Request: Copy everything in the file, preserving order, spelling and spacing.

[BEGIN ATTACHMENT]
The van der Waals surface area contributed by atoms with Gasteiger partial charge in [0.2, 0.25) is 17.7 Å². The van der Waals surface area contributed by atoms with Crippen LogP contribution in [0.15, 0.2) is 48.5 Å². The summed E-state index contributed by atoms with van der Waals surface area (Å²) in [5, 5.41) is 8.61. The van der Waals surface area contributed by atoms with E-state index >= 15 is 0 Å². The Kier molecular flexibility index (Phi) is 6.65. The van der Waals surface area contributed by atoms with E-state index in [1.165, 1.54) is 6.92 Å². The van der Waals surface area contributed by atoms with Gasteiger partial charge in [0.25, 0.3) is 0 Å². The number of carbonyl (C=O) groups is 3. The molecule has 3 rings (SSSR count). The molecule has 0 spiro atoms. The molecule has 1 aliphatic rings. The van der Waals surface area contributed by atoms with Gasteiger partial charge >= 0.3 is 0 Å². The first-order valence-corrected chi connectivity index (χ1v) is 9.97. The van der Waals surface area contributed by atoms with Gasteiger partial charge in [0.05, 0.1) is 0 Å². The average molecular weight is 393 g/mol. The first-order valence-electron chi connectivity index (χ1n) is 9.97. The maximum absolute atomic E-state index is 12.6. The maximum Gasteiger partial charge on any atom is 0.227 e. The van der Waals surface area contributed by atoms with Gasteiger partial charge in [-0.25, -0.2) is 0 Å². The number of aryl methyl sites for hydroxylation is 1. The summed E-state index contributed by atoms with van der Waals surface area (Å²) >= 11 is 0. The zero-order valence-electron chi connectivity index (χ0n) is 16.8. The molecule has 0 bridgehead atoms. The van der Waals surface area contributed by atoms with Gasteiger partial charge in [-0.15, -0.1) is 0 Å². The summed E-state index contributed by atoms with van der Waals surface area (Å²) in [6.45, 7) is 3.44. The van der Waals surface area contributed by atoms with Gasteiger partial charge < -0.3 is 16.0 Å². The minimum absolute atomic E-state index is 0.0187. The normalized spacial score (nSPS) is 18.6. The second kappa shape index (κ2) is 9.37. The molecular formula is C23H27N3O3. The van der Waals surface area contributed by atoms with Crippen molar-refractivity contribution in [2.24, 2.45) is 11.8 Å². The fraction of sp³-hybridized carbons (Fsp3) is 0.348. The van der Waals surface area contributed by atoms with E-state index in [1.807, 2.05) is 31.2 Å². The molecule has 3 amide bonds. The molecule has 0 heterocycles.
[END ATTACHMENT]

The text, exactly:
The van der Waals surface area contributed by atoms with Gasteiger partial charge in [0.2, 0.25) is 17.7 Å². The van der Waals surface area contributed by atoms with Crippen LogP contribution in [0.15, 0.2) is 48.5 Å². The summed E-state index contributed by atoms with van der Waals surface area (Å²) in [5, 5.41) is 8.61. The van der Waals surface area contributed by atoms with E-state index >= 15 is 0 Å². The Kier molecular flexibility index (Phi) is 6.65. The van der Waals surface area contributed by atoms with E-state index in [1.165, 1.54) is 6.92 Å². The van der Waals surface area contributed by atoms with Gasteiger partial charge in [0.25, 0.3) is 0 Å². The number of carbonyl (C=O) groups is 3. The molecule has 3 rings (SSSR count). The molecule has 0 spiro atoms. The molecule has 1 aliphatic rings. The van der Waals surface area contributed by atoms with Gasteiger partial charge >= 0.3 is 0 Å². The first-order valence-corrected chi connectivity index (χ1v) is 9.97. The van der Waals surface area contributed by atoms with Gasteiger partial charge in [0.05, 0.1) is 0 Å². The average molecular weight is 393 g/mol. The first-order valence-electron chi connectivity index (χ1n) is 9.97. The maximum absolute atomic E-state index is 12.6. The maximum Gasteiger partial charge on any atom is 0.227 e. The van der Waals surface area contributed by atoms with Gasteiger partial charge in [-0.25, -0.2) is 0 Å². The number of aryl methyl sites for hydroxylation is 1. The summed E-state index contributed by atoms with van der Waals surface area (Å²) >= 11 is 0. The zero-order valence-electron chi connectivity index (χ0n) is 16.8. The molecule has 0 bridgehead atoms. The van der Waals surface area contributed by atoms with Gasteiger partial charge in [-0.15, -0.1) is 0 Å². The summed E-state index contributed by atoms with van der Waals surface area (Å²) in [6.45, 7) is 3.44. The van der Waals surface area contributed by atoms with Gasteiger partial charge < -0.3 is 16.0 Å². The minimum absolute atomic E-state index is 0.0187. The normalized spacial score (nSPS) is 18.6. The second kappa shape index (κ2) is 9.37. The molecular formula is C23H27N3O3. The van der Waals surface area contributed by atoms with Crippen molar-refractivity contribution in [2.24, 2.45) is 11.8 Å². The fraction of sp³-hybridized carbons (Fsp3) is 0.348. The van der Waals surface area contributed by atoms with E-state index in [1.807, 2.05) is 31.2 Å². The molecule has 3 amide bonds. The molecule has 0 heterocycles.